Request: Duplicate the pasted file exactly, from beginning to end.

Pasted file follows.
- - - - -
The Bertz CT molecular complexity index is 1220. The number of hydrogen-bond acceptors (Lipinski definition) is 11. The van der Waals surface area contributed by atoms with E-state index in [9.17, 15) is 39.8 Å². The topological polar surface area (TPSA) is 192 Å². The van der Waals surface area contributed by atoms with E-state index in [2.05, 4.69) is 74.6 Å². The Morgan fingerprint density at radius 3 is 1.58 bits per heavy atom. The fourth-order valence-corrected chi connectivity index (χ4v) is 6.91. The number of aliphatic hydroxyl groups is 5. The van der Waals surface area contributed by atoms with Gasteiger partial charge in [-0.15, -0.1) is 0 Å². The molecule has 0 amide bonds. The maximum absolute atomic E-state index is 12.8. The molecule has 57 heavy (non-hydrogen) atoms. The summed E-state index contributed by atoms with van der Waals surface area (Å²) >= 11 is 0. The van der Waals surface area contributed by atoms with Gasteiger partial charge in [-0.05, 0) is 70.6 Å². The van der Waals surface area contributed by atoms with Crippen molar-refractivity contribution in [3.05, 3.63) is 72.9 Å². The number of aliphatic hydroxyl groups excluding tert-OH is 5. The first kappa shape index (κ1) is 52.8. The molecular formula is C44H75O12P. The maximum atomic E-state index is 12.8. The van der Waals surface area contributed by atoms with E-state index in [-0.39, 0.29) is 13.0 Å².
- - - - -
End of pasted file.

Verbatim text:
The Bertz CT molecular complexity index is 1220. The number of hydrogen-bond acceptors (Lipinski definition) is 11. The van der Waals surface area contributed by atoms with E-state index in [9.17, 15) is 39.8 Å². The topological polar surface area (TPSA) is 192 Å². The van der Waals surface area contributed by atoms with E-state index in [2.05, 4.69) is 74.6 Å². The Morgan fingerprint density at radius 3 is 1.58 bits per heavy atom. The fourth-order valence-corrected chi connectivity index (χ4v) is 6.91. The number of aliphatic hydroxyl groups is 5. The van der Waals surface area contributed by atoms with Gasteiger partial charge in [-0.15, -0.1) is 0 Å². The molecule has 0 amide bonds. The maximum absolute atomic E-state index is 12.8. The molecule has 57 heavy (non-hydrogen) atoms. The summed E-state index contributed by atoms with van der Waals surface area (Å²) >= 11 is 0. The van der Waals surface area contributed by atoms with Gasteiger partial charge in [-0.05, 0) is 70.6 Å². The van der Waals surface area contributed by atoms with Crippen molar-refractivity contribution in [3.05, 3.63) is 72.9 Å². The number of aliphatic hydroxyl groups excluding tert-OH is 5. The first kappa shape index (κ1) is 52.8. The molecular formula is C44H75O12P. The maximum atomic E-state index is 12.8. The van der Waals surface area contributed by atoms with E-state index in [-0.39, 0.29) is 13.0 Å².